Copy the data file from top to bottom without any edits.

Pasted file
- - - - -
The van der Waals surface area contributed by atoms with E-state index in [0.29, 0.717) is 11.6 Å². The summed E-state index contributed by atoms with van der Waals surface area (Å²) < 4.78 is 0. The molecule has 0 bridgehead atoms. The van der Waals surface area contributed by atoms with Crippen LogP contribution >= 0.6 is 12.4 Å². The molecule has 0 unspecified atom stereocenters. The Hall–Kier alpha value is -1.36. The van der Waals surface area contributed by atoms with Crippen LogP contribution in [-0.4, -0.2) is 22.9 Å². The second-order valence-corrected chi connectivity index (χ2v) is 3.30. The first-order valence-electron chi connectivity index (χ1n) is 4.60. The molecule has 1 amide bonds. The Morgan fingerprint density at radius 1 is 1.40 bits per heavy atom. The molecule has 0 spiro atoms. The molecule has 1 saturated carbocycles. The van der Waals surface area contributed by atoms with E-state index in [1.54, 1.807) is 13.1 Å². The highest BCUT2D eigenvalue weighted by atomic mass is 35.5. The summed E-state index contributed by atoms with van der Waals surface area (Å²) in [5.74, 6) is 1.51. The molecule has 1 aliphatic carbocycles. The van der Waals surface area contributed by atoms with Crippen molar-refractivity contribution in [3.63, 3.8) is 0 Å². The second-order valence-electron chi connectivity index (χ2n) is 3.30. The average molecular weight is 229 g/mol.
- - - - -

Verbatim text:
The van der Waals surface area contributed by atoms with E-state index in [0.29, 0.717) is 11.6 Å². The summed E-state index contributed by atoms with van der Waals surface area (Å²) < 4.78 is 0. The molecule has 0 bridgehead atoms. The van der Waals surface area contributed by atoms with Crippen LogP contribution >= 0.6 is 12.4 Å². The molecule has 0 unspecified atom stereocenters. The Hall–Kier alpha value is -1.36. The van der Waals surface area contributed by atoms with Crippen LogP contribution in [-0.4, -0.2) is 22.9 Å². The second-order valence-corrected chi connectivity index (χ2v) is 3.30. The first-order valence-electron chi connectivity index (χ1n) is 4.60. The molecule has 1 amide bonds. The Morgan fingerprint density at radius 1 is 1.40 bits per heavy atom. The molecule has 0 spiro atoms. The molecule has 1 saturated carbocycles. The van der Waals surface area contributed by atoms with E-state index in [1.54, 1.807) is 13.1 Å². The highest BCUT2D eigenvalue weighted by atomic mass is 35.5. The summed E-state index contributed by atoms with van der Waals surface area (Å²) in [5.74, 6) is 1.51. The molecule has 1 aliphatic carbocycles. The van der Waals surface area contributed by atoms with Crippen molar-refractivity contribution in [3.63, 3.8) is 0 Å². The second-order valence-electron chi connectivity index (χ2n) is 3.30. The average molecular weight is 229 g/mol.